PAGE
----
Those who do not, cannot, or will not forgive display what hatred and anger and resentment does to one’s spirit. The president is an example. He only wants revenge; the desire is eating at him, so intense that even in a “prayer breakfast,” where supposedly devout Christians have gathered to honor God, he cannot hold his pain within him, and he openly disavowed the words of Jesus the Christ.

And the Christians-in-name-only applauded him and laughed, which says at least to me that something is awry in their souls as well.

There is much confusion about forgiveness. Forgiving doesn’t mean you become best friends with the one who hurt you (no need to set up a time for “tea and crumpets), but it does mean that you lose the visceral reaction you experience when you even think of what the person has done to you. It frees you even as your abuser drowns in bitterness and anger.

What we have seen this week in this president and in the religious nationalists is a love of power, not of Jesus. We have heard – and will continue to hear and see – his words of anger and contempt for those who he deems as being his enemies, and he will spew his venom all over this country and everything he touches.

He and others might claim to be “Christian,” but they cannot be. They adhere to something that can only be called “pseudo Christianity,” something which has no foundation and teaches nothing about how to be one’s best self in the face of abject evil and attacks.

Those who fight with fists claim that they are strong. Dictators, who cannot stand to be criticized or challenged, and who kill and/or destroy anyone who does either, also claim to be strong,  But their quest for absolute power, and their willingness to put God and the instructions for life given by Jesus the Christ on the periphery of their lives, makes them the weakest people of all.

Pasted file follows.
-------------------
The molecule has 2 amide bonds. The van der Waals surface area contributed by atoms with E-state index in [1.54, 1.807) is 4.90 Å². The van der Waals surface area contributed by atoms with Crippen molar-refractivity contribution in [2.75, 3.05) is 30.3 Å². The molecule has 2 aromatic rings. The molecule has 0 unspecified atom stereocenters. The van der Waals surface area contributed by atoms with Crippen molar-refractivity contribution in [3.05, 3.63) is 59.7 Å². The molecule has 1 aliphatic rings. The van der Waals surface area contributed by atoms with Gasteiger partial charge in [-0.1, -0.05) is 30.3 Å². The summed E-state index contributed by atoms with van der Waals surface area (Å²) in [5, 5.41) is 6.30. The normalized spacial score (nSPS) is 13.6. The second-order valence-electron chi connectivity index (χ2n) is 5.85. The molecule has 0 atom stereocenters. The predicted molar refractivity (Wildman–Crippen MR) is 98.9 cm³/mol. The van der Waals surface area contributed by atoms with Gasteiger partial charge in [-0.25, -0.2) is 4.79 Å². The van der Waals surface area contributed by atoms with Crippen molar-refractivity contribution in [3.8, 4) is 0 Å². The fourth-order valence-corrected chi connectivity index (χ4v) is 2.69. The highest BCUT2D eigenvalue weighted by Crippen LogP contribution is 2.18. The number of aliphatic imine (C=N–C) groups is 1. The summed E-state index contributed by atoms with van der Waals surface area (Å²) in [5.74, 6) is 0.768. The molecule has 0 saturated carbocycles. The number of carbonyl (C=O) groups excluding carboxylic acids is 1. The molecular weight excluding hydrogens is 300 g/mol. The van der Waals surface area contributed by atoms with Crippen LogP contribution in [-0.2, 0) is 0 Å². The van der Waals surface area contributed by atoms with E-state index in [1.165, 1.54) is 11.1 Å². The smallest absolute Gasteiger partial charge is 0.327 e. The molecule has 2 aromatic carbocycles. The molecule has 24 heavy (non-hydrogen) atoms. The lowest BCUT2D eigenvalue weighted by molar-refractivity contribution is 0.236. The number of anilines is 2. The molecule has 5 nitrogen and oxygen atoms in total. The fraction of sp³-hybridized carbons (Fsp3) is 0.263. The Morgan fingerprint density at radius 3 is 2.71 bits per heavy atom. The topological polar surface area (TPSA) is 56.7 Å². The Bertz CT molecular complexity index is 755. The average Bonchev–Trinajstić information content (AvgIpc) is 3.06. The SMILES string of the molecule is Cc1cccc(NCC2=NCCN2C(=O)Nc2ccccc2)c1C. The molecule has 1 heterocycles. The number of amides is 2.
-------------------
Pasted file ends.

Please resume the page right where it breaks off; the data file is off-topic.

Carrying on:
A  candid observation.

The Moral Bankruptcy of White Supremacy

One of the lessons taught to me was that “God don’t like ugly.” When we would screw up our faces and frown, or pout, or say mean things to or about each other, she would admonish us, reminding us that God saw and heard everything and that God didn’t like …ugly. Continue reading “The Moral Bankruptcy of White Supremacy”

The God of the Religious Right a Divine Fraud?

Whenever there has been a tragedy or natural disaster which affects people of color especially, but others as well, I have held my breath, waiting for the Religious Right to give its pronouncement on why said disaster or tragedy happened. When Hurricane Katrina hit, some religious fundamentalists said the storm was the wrath of God, who was displeased with the lifestyle of people in New Orleans and in this country in general; some said the God’s wrath had come because of abortion and homosexuality.

When the earthquake hit Haiti, killing more than 100,000 people, Pat Robertson said it had come from God as retribution, because the Haitian people had “made a pact with the devil” when they fought the French for their freedom in 1804, and won. When the horrific tragedy at Sandy Hook happened, the religious right said it was a judgement from God who was angry that “America had turned its back on God.” Alabama Judge Roy Moore and Focus on the Family’s James Dobson said the shooter had killed little children because of abortion and the tolerance of gay marriage.